Second, while Indian foreign policy has remained somewhat underwhelming and defensive (with the exception of the liberation of Bangladesh, and the Balakot attack), the growing nexus between a rogue neighbour and an ascendant superpower in the region has highlighted the radical need for an assertive policy within the framework of non-aggrandisement. That requires a risk-taking ability within a narrow space for manoeuvrability. It needs the government and the Opposition to stand as one. However, the behaviour of both national parties does little to inspire confidence in this direction.

An economic script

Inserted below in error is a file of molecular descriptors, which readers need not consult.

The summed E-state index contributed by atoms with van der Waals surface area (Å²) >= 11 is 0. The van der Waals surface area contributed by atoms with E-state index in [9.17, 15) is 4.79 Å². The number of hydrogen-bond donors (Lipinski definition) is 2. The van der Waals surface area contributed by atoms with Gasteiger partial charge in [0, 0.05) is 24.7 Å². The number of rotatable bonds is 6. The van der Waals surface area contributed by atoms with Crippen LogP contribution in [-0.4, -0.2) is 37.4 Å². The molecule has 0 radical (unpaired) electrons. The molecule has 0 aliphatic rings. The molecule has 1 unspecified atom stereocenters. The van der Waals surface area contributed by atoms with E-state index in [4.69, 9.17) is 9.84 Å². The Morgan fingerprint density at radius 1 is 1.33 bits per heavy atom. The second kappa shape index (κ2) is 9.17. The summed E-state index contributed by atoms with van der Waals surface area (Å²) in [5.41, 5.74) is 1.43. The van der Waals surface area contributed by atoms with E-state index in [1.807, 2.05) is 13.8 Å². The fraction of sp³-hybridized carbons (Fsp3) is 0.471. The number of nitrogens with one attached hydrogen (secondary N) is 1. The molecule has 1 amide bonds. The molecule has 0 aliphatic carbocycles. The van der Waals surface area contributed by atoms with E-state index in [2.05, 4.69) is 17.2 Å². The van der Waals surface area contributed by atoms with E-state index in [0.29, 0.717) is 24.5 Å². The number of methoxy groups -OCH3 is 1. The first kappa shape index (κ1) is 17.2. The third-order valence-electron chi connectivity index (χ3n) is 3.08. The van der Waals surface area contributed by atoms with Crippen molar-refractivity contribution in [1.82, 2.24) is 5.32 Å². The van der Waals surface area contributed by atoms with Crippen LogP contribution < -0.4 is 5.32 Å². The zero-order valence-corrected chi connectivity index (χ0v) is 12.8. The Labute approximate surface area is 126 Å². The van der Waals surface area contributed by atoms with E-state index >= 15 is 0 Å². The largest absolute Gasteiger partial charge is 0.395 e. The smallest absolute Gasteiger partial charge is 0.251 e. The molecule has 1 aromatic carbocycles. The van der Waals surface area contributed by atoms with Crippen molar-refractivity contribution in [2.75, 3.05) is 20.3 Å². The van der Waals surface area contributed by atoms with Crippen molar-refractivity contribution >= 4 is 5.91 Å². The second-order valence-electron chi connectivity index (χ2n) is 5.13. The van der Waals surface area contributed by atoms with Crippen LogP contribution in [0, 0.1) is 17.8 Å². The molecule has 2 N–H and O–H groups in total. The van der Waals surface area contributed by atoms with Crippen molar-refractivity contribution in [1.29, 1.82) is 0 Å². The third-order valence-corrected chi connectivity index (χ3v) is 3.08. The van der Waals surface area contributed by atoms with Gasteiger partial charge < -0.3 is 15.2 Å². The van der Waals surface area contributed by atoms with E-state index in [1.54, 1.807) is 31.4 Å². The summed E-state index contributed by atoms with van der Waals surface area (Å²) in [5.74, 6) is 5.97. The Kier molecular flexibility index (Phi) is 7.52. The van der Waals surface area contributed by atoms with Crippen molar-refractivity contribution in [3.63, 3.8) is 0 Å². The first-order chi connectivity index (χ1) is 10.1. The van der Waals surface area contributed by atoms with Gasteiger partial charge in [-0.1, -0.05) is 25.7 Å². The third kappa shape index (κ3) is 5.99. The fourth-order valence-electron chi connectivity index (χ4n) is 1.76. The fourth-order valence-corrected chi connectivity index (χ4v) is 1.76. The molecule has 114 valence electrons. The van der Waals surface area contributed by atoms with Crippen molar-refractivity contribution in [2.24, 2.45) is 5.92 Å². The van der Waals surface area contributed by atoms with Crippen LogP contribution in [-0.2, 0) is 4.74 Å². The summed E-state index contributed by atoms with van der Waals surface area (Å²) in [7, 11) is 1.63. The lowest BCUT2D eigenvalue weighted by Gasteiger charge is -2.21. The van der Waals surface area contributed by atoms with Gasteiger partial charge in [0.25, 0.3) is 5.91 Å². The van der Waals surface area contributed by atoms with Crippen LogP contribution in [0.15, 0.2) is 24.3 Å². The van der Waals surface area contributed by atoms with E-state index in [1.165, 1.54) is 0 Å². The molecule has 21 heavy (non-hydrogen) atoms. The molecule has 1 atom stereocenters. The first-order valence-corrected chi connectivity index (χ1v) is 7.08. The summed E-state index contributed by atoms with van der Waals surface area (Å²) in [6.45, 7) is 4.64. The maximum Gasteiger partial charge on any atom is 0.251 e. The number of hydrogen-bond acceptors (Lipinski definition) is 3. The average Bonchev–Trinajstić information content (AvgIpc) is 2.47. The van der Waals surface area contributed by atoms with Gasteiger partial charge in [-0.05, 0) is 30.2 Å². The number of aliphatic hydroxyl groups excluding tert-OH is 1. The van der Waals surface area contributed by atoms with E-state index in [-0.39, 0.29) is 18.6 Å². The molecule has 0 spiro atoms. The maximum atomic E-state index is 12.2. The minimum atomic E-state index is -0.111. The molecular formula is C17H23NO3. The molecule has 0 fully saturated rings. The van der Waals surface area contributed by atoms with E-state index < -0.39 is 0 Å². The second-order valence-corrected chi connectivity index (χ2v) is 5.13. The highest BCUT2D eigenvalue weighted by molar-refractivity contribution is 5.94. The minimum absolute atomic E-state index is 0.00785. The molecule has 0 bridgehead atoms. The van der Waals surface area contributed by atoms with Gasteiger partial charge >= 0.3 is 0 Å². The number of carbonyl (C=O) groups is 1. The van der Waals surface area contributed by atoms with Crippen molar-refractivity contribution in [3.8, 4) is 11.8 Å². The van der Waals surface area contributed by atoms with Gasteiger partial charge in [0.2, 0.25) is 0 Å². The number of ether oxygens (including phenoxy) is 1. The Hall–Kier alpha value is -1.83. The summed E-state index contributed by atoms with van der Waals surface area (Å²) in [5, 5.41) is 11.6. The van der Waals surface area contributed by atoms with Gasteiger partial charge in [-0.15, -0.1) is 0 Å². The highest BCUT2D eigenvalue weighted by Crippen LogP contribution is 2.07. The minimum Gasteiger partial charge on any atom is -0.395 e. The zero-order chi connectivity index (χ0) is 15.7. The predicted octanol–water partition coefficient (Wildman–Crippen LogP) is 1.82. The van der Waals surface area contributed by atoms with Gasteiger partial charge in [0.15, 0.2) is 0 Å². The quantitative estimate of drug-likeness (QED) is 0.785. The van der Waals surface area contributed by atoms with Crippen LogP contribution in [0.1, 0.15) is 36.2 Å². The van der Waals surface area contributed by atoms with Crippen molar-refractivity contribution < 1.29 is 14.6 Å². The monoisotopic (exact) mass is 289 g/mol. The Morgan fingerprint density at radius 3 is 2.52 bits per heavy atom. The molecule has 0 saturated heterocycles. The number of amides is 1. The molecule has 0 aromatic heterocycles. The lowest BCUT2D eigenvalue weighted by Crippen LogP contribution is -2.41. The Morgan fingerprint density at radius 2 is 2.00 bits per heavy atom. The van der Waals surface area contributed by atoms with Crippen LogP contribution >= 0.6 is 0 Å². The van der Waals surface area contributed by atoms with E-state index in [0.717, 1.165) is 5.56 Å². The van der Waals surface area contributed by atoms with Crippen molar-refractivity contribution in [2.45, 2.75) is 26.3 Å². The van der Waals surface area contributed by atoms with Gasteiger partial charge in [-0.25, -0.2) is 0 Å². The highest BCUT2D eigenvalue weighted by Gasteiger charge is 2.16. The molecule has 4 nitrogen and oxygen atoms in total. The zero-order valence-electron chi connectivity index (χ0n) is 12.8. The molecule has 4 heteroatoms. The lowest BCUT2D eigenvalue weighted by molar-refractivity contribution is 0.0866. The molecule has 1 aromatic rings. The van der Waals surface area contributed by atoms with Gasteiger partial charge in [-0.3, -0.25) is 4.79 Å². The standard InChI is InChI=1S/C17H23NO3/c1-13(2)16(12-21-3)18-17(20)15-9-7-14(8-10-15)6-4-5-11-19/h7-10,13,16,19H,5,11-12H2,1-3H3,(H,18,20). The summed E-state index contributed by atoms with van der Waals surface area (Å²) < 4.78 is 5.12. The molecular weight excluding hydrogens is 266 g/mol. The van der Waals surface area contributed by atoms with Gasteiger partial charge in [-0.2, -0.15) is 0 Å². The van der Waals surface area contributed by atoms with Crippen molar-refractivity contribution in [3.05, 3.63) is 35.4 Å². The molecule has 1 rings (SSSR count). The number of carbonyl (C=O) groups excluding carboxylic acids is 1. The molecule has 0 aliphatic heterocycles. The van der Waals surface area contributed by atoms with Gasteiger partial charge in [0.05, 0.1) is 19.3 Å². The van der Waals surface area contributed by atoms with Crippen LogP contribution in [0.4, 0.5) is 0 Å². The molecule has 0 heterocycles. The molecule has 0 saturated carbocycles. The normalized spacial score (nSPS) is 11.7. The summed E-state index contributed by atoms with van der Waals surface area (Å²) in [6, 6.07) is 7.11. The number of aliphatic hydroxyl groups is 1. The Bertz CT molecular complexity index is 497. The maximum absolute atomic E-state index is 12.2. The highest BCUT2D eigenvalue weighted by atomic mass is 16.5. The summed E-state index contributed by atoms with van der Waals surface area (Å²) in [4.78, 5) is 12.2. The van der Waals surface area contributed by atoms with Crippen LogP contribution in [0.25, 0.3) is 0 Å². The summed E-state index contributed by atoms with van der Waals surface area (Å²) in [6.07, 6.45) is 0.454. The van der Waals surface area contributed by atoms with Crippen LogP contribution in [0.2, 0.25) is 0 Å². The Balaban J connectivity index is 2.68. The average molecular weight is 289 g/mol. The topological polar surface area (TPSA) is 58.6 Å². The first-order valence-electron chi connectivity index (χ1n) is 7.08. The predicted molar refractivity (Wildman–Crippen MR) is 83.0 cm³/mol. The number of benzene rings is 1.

Third, by all indications, the Indian economy will face strong headwinds. Consumption-led demand is slowing down and the rural economy continues to be in distress. The ‘twin balance sheet’ problem is constraining new investments while the banking sector is in disarray. Yet, India can achieve at least a high single-digit growth. This will, however, depend on the government executing the next round of reforms in land and labour markets, further pruning unproductive subsidies, devising policies to attract foreign and private investments in infrastructure, and incentivising business to produce and service the world. The new government will have to sell to the public the necessity for some short-term pain for long-term gain. It will have to take bold financial decisions while being accountable and transparent. Election rhetoric and pre-election actions instead focussed on the opposite: doles, which are short-term gains; non-transparency in and witch hunting of procurement deals; and a systematic alienation of private enterprise. This is not the canvas on which a bold turnaround plan for the economy can be scripted.